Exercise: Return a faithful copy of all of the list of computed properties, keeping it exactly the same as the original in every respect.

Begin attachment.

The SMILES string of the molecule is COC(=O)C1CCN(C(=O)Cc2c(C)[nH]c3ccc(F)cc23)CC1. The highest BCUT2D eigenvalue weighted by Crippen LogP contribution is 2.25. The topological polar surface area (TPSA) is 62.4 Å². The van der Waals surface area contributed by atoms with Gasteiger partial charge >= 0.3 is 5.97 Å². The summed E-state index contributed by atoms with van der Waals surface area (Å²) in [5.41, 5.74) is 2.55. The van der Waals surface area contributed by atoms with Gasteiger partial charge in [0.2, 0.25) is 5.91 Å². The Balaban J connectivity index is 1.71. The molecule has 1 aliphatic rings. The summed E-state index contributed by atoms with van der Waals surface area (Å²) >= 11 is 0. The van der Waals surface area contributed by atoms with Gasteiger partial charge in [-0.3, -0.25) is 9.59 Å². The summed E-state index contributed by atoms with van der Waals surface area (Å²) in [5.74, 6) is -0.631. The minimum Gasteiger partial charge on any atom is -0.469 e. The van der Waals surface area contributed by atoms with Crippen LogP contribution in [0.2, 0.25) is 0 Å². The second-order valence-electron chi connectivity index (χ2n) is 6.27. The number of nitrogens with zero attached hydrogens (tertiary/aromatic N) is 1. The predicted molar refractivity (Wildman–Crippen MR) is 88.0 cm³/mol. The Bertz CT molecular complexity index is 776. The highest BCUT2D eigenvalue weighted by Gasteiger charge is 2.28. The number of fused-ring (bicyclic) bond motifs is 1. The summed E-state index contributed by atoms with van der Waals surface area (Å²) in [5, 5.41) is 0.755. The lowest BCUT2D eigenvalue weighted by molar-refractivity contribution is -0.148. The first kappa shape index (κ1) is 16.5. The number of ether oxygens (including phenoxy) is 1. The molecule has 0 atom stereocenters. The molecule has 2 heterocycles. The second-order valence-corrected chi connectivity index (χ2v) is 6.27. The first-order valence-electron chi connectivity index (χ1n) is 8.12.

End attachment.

The SMILES string of the molecule is COC(=O)C1CCN(C(=O)Cc2c(C)[nH]c3ccc(F)cc23)CC1. The highest BCUT2D eigenvalue weighted by Crippen LogP contribution is 2.25. The topological polar surface area (TPSA) is 62.4 Å². The van der Waals surface area contributed by atoms with Gasteiger partial charge >= 0.3 is 5.97 Å². The summed E-state index contributed by atoms with van der Waals surface area (Å²) in [5.41, 5.74) is 2.55. The van der Waals surface area contributed by atoms with Gasteiger partial charge in [0.2, 0.25) is 5.91 Å². The Balaban J connectivity index is 1.71. The molecule has 1 aliphatic rings. The summed E-state index contributed by atoms with van der Waals surface area (Å²) >= 11 is 0. The van der Waals surface area contributed by atoms with Gasteiger partial charge in [-0.3, -0.25) is 9.59 Å². The summed E-state index contributed by atoms with van der Waals surface area (Å²) in [5.74, 6) is -0.631. The minimum Gasteiger partial charge on any atom is -0.469 e. The van der Waals surface area contributed by atoms with Crippen LogP contribution in [0.2, 0.25) is 0 Å². The second-order valence-electron chi connectivity index (χ2n) is 6.27. The number of nitrogens with zero attached hydrogens (tertiary/aromatic N) is 1. The predicted molar refractivity (Wildman–Crippen MR) is 88.0 cm³/mol. The Bertz CT molecular complexity index is 776. The highest BCUT2D eigenvalue weighted by Gasteiger charge is 2.28. The number of fused-ring (bicyclic) bond motifs is 1. The summed E-state index contributed by atoms with van der Waals surface area (Å²) in [5, 5.41) is 0.755. The lowest BCUT2D eigenvalue weighted by molar-refractivity contribution is -0.148. The first kappa shape index (κ1) is 16.5. The number of ether oxygens (including phenoxy) is 1. The molecule has 0 atom stereocenters. The molecule has 2 heterocycles. The second-order valence-corrected chi connectivity index (χ2v) is 6.27. The first-order valence-electron chi connectivity index (χ1n) is 8.12.